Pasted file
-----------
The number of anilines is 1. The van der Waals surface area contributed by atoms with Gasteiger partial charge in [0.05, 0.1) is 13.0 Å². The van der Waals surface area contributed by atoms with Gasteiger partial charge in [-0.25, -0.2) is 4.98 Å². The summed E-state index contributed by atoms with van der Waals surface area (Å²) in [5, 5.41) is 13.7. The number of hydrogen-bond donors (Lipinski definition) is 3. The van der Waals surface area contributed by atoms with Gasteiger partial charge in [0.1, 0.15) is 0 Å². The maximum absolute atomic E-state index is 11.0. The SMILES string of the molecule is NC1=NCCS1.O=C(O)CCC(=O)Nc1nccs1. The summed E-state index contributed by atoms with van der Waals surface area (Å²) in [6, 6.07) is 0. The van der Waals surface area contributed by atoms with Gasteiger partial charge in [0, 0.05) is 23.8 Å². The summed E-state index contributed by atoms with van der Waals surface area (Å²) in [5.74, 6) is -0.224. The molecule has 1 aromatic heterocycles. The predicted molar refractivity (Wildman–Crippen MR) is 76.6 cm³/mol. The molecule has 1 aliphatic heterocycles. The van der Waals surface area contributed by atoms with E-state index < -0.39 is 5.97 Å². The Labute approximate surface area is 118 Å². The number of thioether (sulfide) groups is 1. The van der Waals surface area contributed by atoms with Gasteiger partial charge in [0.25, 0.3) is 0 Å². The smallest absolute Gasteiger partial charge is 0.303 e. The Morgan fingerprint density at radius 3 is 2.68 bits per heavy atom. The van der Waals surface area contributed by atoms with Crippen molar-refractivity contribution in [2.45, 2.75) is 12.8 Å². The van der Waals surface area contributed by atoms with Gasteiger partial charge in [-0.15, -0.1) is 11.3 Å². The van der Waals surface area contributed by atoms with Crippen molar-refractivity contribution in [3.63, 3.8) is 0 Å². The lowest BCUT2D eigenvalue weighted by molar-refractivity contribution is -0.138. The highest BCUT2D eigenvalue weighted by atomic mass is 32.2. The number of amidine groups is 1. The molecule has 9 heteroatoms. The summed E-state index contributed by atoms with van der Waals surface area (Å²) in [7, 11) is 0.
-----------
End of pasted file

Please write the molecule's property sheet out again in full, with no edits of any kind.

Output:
The number of anilines is 1. The van der Waals surface area contributed by atoms with Gasteiger partial charge in [0.05, 0.1) is 13.0 Å². The van der Waals surface area contributed by atoms with Gasteiger partial charge in [-0.25, -0.2) is 4.98 Å². The summed E-state index contributed by atoms with van der Waals surface area (Å²) in [5, 5.41) is 13.7. The number of hydrogen-bond donors (Lipinski definition) is 3. The van der Waals surface area contributed by atoms with Gasteiger partial charge in [0.1, 0.15) is 0 Å². The maximum absolute atomic E-state index is 11.0. The SMILES string of the molecule is NC1=NCCS1.O=C(O)CCC(=O)Nc1nccs1. The summed E-state index contributed by atoms with van der Waals surface area (Å²) in [6, 6.07) is 0. The van der Waals surface area contributed by atoms with Gasteiger partial charge in [0, 0.05) is 23.8 Å². The summed E-state index contributed by atoms with van der Waals surface area (Å²) in [5.74, 6) is -0.224. The molecule has 1 aromatic heterocycles. The predicted molar refractivity (Wildman–Crippen MR) is 76.6 cm³/mol. The molecule has 1 aliphatic heterocycles. The van der Waals surface area contributed by atoms with E-state index < -0.39 is 5.97 Å². The Labute approximate surface area is 118 Å². The number of thioether (sulfide) groups is 1. The van der Waals surface area contributed by atoms with Gasteiger partial charge in [0.25, 0.3) is 0 Å². The smallest absolute Gasteiger partial charge is 0.303 e. The Morgan fingerprint density at radius 3 is 2.68 bits per heavy atom. The van der Waals surface area contributed by atoms with Crippen molar-refractivity contribution in [2.45, 2.75) is 12.8 Å². The van der Waals surface area contributed by atoms with Gasteiger partial charge in [-0.15, -0.1) is 11.3 Å². The van der Waals surface area contributed by atoms with Crippen molar-refractivity contribution in [3.63, 3.8) is 0 Å². The lowest BCUT2D eigenvalue weighted by molar-refractivity contribution is -0.138. The highest BCUT2D eigenvalue weighted by atomic mass is 32.2. The number of amidine groups is 1. The molecule has 9 heteroatoms. The summed E-state index contributed by atoms with van der Waals surface area (Å²) in [7, 11) is 0.